Time Estimates. The coalescence dates for particular clusters of HVS-I sequences from haplogroups A and D were estimated using dating option of Network 3.1 and an HVS-I mutation rate of 20,180 years per mutation (Forster et al. 1996; Saillard et al. 2000). These haplogroups were analyzed because of their prevalence in circumarctic populations, as well as the limited number of haplogroup B, C, and X mtDNAs (and those seen in NE Siberians-G, Y, Z) in Aleuts and related groups. The divergence of these two haplogroups is, therefore, viewed as being most closely linked to the evolution of circumarctic populations. This approach allowed the dating of the main points of divergence in these haplogroups that potentially paralleled the emergence of major linguistic stocks or ethnic populations (e.g., Eskimo-Aleuts).


MtDNA Haplogroup Frequencies. The RFLP analysis of Aleut mtDNAs revealed that they belonged to only two of the four haplogroups common among Native Americans, A and D. Haplogroup A represented 28.5% of these mtDNAs, while haplogroup D constituted the rest. No nonnative mtDNA haplogroups were identified in this sample. These frequencies are similar to those observed in the St. Paul Aleuts (Merriwether et al. 1995), except for the presence of haplogroup C and 'other' haplotypes found in this population. Given that the St. Paul community was settled during historic times by not only Aleuts but also other Native Americans (including Eskimos and Athapaskan Indians) and nonnatives, it is likely that the mtDNAs not belonging to haplogroups A and D in the previous study are the result of admixture. This interpretation is supported by an ongoing genetic study of ancient Aleut samples, which show that only A and D haplotypes are present in them (Hayes 2002; Hayes and O'Rourke 2000; O'Rourke et al. 2000).

Nevertheless, to test this interpretation, we computed admixture levels in the St. Paul Aleuts based on the incidence of haplogroup C in this population. This estimate suggested that 10.5% of the St. Paul gene pool was attributable to gene flow from Athapaskan Indians, in which this haplogroup appears. However, these mtDNAs may have come from Amerindian populations, as we noted the intermarriage of Sioux and Athapaskan individuals among the Aleut families with whom we worked. Similarly, the presence of Other' mtDNA haplogroups suggests that 0.07% of the mtDNAs in St. Paul Aleuts came from European females (assuming that Other' represents European gene flow into the community). Thus, a small but nonlrivial proportion of St. Paul Aleut mtDNAs appears to be nonAleut in origin. These findings highlight the importance of collecting accurate genealogical data when conducting molecular anthropological studies.

Table 1 compares the Aleut mtDNA haplogroup frequencies with those of nine other circumarctic groups, including five Native American populations (Alaskan Inupik, Dogrib, Haida, Bella Coola, and Nuu-Chah-Nulth) and four Siberian populations (Itel'men, Koryaks, Chukchi, and Siberian Yupik). Population locations for these and other groups mentioned in the text are given in Figure 2. The Aleuts differed from all of the other populations in that they exhibited a high frequency of haplogroup D. By contrast, haplogroup A, the most prevalent mtDNA lineage in circumarctic populations, was present only in moderate frequencies in the Aleuts. While haplogroups B and C were found in a few circumarctic populations, they generally exist only at low frequencies (with the exception of haplogroup C in the Koryaks, Itel'men, and Chukchi). This low frequency raises the possibility that admixture was responsible for their presence in these populations.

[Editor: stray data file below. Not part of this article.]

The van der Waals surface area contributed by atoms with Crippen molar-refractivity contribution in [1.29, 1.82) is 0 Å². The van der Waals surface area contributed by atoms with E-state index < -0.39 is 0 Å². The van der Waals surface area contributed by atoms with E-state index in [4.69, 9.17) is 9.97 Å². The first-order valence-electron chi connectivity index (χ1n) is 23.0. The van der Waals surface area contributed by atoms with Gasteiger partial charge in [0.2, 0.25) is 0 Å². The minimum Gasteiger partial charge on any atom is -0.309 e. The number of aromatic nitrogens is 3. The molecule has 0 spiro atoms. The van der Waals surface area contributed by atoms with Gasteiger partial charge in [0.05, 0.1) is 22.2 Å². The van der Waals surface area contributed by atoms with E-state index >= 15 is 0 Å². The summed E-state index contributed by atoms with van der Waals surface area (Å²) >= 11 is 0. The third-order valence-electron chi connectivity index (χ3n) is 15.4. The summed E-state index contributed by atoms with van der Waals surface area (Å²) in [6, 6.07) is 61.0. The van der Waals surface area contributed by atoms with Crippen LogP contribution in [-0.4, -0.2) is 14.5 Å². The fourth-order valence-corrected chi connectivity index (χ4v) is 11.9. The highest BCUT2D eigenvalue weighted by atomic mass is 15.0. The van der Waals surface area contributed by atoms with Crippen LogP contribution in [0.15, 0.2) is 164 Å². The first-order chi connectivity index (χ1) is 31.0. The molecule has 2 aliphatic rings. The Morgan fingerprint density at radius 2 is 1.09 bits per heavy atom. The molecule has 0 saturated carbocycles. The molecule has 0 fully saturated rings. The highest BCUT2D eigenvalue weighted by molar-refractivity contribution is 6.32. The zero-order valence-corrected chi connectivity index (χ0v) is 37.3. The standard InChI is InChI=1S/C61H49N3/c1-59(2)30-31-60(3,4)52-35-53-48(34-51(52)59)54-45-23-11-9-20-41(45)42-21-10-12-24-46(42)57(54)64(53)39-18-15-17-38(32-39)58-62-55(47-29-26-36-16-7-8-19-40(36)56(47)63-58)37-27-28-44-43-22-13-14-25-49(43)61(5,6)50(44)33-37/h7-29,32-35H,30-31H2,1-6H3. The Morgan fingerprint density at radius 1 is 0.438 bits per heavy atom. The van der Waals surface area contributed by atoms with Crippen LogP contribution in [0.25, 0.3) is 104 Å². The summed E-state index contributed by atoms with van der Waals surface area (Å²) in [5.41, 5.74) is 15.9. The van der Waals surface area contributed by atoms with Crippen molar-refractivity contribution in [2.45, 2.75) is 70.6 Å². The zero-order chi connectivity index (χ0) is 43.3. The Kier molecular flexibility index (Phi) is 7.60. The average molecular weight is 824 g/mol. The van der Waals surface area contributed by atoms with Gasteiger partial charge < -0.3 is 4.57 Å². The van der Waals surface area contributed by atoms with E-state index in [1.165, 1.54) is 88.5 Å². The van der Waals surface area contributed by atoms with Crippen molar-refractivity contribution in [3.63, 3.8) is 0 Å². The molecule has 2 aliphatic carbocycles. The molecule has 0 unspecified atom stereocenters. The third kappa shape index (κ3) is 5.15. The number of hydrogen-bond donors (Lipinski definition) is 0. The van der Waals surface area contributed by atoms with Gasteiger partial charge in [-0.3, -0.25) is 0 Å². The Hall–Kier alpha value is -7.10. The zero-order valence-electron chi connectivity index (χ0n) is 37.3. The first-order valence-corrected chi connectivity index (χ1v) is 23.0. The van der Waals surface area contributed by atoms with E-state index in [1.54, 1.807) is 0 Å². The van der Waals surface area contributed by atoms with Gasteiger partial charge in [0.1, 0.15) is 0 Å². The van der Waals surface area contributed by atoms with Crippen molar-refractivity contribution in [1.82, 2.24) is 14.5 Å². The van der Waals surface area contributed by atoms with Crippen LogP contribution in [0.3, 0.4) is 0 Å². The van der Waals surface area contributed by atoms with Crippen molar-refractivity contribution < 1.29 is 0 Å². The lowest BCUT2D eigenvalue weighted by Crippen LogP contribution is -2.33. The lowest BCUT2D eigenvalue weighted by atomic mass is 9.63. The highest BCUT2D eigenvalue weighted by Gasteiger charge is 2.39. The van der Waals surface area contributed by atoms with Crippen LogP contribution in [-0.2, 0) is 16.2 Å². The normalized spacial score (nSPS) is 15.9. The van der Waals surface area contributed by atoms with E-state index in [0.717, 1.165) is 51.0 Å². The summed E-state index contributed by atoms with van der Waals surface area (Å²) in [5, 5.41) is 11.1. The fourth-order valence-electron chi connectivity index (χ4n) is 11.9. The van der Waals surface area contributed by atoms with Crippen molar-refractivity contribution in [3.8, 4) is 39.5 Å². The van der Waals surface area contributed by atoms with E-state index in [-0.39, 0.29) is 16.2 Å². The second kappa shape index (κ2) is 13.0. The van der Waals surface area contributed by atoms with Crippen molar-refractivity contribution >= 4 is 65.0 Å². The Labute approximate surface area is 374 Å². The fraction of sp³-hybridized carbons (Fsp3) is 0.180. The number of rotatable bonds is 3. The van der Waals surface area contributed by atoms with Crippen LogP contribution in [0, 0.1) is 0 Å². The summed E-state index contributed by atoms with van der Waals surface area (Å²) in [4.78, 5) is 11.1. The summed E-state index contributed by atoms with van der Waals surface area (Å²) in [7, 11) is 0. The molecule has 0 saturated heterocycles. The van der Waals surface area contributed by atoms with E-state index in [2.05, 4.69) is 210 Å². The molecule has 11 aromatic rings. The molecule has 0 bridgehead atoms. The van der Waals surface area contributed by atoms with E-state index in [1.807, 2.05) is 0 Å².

HVS-I Sequencing. The results of the HVS-I sequencing of 163 individuals are listed in Table 2. Overall, the Aleuts had 26 different HVS-I haplotypes characterized by 23 variable sites. Haplotype AL20 (belonging to haplogroup D) was the most common lineage, being present in 79 individuals, followed by AL01 (belonging to haplogroup A) in 24 individuals. The majority of the mutations were transitions, and only two transversions were present. The 16362T[arrow right]C (16362C) transition was present in all Aleut haplotypes regardless of whether they belonged to haplogroup A or D.

All of the Aleut A haplotypes had the np 16111C[arrow right]T (1611 IT) transition, which is characteristic of most Native American and Chukotkan (Chukchi and Siberian Eskimo) and a few Kamchatkan (Koryak and Itel'men) mtDNAs, but not of other Siberian and Asian haplotypes from this lineage (Schurr et al. 1999; Schurr and Wallace 1999; Starikovskaya et al. 1998; Torroni et al. 1993b). This mutation is part of the sequence motif (16111T-16223T-16290T-16319A16362C) that defines the A2 subtype of Forster et al. (1996). Most of the A haplotypes in this sample also had the Beringian-specific 16192C-[arrow right]T (16192T) transition (Schurr et al. 1999), a mutation that helps to define the sequence motif of the A3 subtype (16111T-16192T-16223T-16290T-16319A-16362). The majority of Aleut A HVS-I sequences derive from the A3 subgroup. Furthermore, several Aleut A haplotypes were characterized by 16212A-+G (16212G) and 16234C[arrow right]T (16234T) transitions, both of which appear to be Aleut-specific. However, none of them exhibited the Eskimo-specific A4 subtype defined by np 16265A[arrow right]G (16265G) transition (Shields et al. 1993; Starikovskaya et al. 1998; Saillard et al. 2000), or the Athapaskan-specific 16331 A[arrow right]G (16331G) transition (Shields et al. 1993; Torroni et al. 1993a; Starikovskaya et al. 1998).